ISSN : 2146-3123
E-ISSN : 2146-3131

Is There Any Room for Women in Medical Research? Bioethical Concerns
Berna Arda1
1Department of History of Medicine and Ethics, Ankara University Faculty of Medicine, Ankara, Turkey
DOI : 10.4274/balkanmedj.galenos.2020.2020.2.001
Pages : 58-59

Have you ever seen a female figure in Rembrand’s famous Dr. Tulp’s anatomy lesson? Neither the professor who teaches, nor the surroundings, nor the cadaver is a woman. This painting from 1632 is, in fact, quite compatible with reflecting the realities of traditional medicine, successfully representing a medical environment in which women have not found a place for a long time. Throughout history, the doctor has been described as a male one in the physician oaths, who learns the profession from his father, and this training was transferred to sons, not to daughters. So, throughout ages, medicine has been, in practice, formally was closed to female physicians. During the medieval times in the western world, women healers were under great threat, as they were regarded as witches by the inquisition and severely punished. In fact, they were practitioners of folk medicine and, also, the guardians and developers of empirical medical knowledge based on the huge experience from their predecessors. Undoubtedly, as a result of a difficult and challenging process, women have joined the official practitioners of medicine roughly around the 19th century (1).

Is gender equity only a topic of basic human rights? Or does it represent just a matter from a justice point of view? Is there any meaning of it from scientific practice and research in medicine? It seems like one of the most crucial points to produce the best research and provide the best care to patients. At first, we have to recall the basic definitions of sex and gender, and this would let us find the reflections of gender issues in medicine.

“Sex” describes some characteristics brought by birth based on the reproductive functions of people and emphasizes the biological dimension; on the other hand, “gender” looks a close concept but actually is far beyond this dimension. It has been pointing to a concept that is shaped by social and cultural factors. In the light of gender concept, we have to be aware that these are the roles of femininity and masculinity that are not brought by birth but instead have been determined socially and culturally. There are rigid prejudgements that show differences between societies. Especially, when the references that are made to social and cultural differences are considered, the gender term is also used wider to denote a range of identities that do not correspond to established ideas of men and women.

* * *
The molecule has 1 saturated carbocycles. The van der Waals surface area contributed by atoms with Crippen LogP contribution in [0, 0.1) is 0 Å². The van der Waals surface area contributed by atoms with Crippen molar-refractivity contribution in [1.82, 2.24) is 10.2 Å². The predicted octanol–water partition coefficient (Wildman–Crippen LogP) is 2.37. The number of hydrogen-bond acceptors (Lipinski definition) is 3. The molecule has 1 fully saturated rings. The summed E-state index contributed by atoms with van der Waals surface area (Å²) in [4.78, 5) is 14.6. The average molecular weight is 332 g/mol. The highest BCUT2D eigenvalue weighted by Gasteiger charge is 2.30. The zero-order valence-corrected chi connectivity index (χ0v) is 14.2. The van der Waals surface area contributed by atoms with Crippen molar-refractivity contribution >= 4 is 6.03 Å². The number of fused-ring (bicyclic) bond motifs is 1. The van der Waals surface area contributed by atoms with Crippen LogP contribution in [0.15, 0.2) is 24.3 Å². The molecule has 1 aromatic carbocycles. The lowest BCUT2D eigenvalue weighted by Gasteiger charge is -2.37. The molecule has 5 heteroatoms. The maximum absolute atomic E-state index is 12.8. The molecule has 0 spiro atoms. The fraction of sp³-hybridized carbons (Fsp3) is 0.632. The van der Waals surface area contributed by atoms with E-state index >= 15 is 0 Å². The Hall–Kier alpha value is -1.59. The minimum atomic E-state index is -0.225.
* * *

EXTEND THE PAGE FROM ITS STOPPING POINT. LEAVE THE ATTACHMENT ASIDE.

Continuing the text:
According to the relevant literature medicine, the ideology of gender roles, gender blindness, gender inequality, and masculine bias do strike us as the realities for medicine today. It is common for men to be in a risky behavior pattern resulting in disability and even death, to deny their illnesses, to disrupt their control, and to not get their treatments properly. Therefore, sexually transmitted diseases such as human immunodeficiency virus, traffic accidents, and suicides have increased men’s health-threatening risks (2).

The normalization of the masculine attitude is one of the results of the sexist approach in diagnosis and treatment. For example, boys are diagnosed with hyperactivity disorder and behavior disorder more than girls. The acceptance of boys’ behaviors being correlated with masculinity causes treatment to begin late (3).

Medicine and gender blindness, power asymmetry, and gender norms between men and women lead to bias. The fact is that the researches are mostly based on men and that the male body alone leads to the overlooking of gender, environment, and psychosocial effects in treatment too. It is a historical fact that medical education is structured almost exclusively on male anatomy.